I am honored by the nomination for vice-president of the AASV. The AASV has provided me with educational opportunities and professional development, unparalleled mentorship, networking outlets, and personal development. I am very excited and eager to serve the association as vice-president.
I grew up in Central Nebraska on a diversified farm where my love for animals and farming was born and cultivated. I was involved in 4-H and FFA and appreciate now what both of those organizations gave me in terms of personal development and leadership. I received my Bachelor of Science degree from the University of Nebraska-Lincoln, graduated from Kansas State Veterinary College in 1998, and completed an internship in food-animal medicine at K-State in 1999.
I have worked for The HANOR Company for 10 years and have an immeasurable amount of respect for our management team. My role has evolved from traditional veterinary service to integration with production, research, and development, as well as the financial and economic side of our business. I have spoken at producer-veterinary meetings about my experiences in management and control of disease in several venues both in the United States and internationally. These exchanges have been invaluable in my development to think globally about pig and pork production.
My most rewarding accomplishment is my family. My husband, Dirk, who is also a veterinarian, and my two children, Gus (7) and Tekla (4), never fail to give me the support to keep going and to remind me of what is most important in life.
As a member of the AASV, I have been a committee member, chair of the Human Health and Safety Committee, and recently part of the Influenza Working Group. I have also been a member of the NPPC Antibiotic Working Group, a participant in several working groups for the National Pork Board, an advisor for various technical companies, and recently, a 2009 graduate of the Executive Veterinary Program (EVP).
Key emphasis areas I would focus on as an officer of the AASV:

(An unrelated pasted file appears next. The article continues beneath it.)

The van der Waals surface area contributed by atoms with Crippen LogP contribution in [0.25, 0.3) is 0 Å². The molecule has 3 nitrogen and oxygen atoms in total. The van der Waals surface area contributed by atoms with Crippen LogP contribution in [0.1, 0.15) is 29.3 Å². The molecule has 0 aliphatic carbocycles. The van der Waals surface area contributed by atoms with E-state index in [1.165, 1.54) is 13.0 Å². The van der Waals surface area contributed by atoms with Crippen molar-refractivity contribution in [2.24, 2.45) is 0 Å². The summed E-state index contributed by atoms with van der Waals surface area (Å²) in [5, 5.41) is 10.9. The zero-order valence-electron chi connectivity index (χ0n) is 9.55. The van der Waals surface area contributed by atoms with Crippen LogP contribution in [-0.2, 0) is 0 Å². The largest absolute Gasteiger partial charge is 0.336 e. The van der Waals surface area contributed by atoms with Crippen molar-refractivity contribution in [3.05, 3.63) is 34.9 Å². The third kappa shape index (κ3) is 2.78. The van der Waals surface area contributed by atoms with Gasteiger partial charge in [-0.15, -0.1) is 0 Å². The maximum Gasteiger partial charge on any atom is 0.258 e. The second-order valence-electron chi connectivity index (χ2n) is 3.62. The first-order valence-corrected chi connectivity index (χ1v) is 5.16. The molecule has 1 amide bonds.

Providing educational opportunities. The annual AASV meeting is the main educational opportunity swine veterinarians rely on for gaining knowledge for their business. We need to ensure that attendance at the meeting is convenient and enticing to as many members as possible, and that it contains the relevant information needed for continuing education. The AASV e-letter was undeniably a very important source of information during the recent H1N1 influenza issue. We need to continue to focus on improving and utilizing new information-technology resources to provide members with quick, concise, up-to-date information.
Education, training, and promotion of animal welfare and animal husbandry. Swine veterinarians are the key influencers for producers in the area of pig welfare. We need to be clear in our recommendations regarding proper pig care and then promote those recommendations with pride and confidence to our producers, our communities, and the consumers who buy our pork. Animal welfare is an emotional topic with a wide range of opinions; however, our animal-care code of conduct is black-and-white. I appreciate how this attribute has matured into a passion for promoting animal well-being on our farms. I am a pig producer, a mother, a consumer, and a swine veterinarian; compassion for animals is truly what symbolizes our profession.
Providing education and awareness to support prudent antibiotic use. We must continue to provide facts supporting the need for antibiotics, recommend and police the judicious use of antibiotics, and be leaders in the promotion of and education surrounding the use of antibiotics in pig production. Our recommendations need to be clear and consistent on the farm, and the promotion of our practices must be trustworthy and true.
Continuing to provide leadership in disease surveillance and prevention. With the recent H1N1 influenza epidemic, this area of emphasis cannot be left out. Swine veterinarians are on the front line protecting the US swine herds from disease. We need to continue to cooperate with government health organizations to ensure surveillance and protection of swine herds for the safety of our pork products, as well as support for US pork in domestic and export markets.
Mentoring students to embrace swine veterinary medicine as a career choice. Students are our future, so we need to nurture them, mentor them, and learn from them. The AASV has matured in the area of student support with scholarships and awards, as well as opportunities for students to learn through internships and support networks. Having a student intern accompany you on a farm visit will sharpen your mind – they ask tough questions and challenge our routines. Their enthusiasm for veterinary medicine is refreshing. I encourage development of a program for novice practitioners: a Webinar-based EVP type program. We need to keep these talented young leaders in our industry.
Thank you for taking the time to read my message, and for caring about our organization by voting. I sincerely appreciate your support.
-- Tara Donovan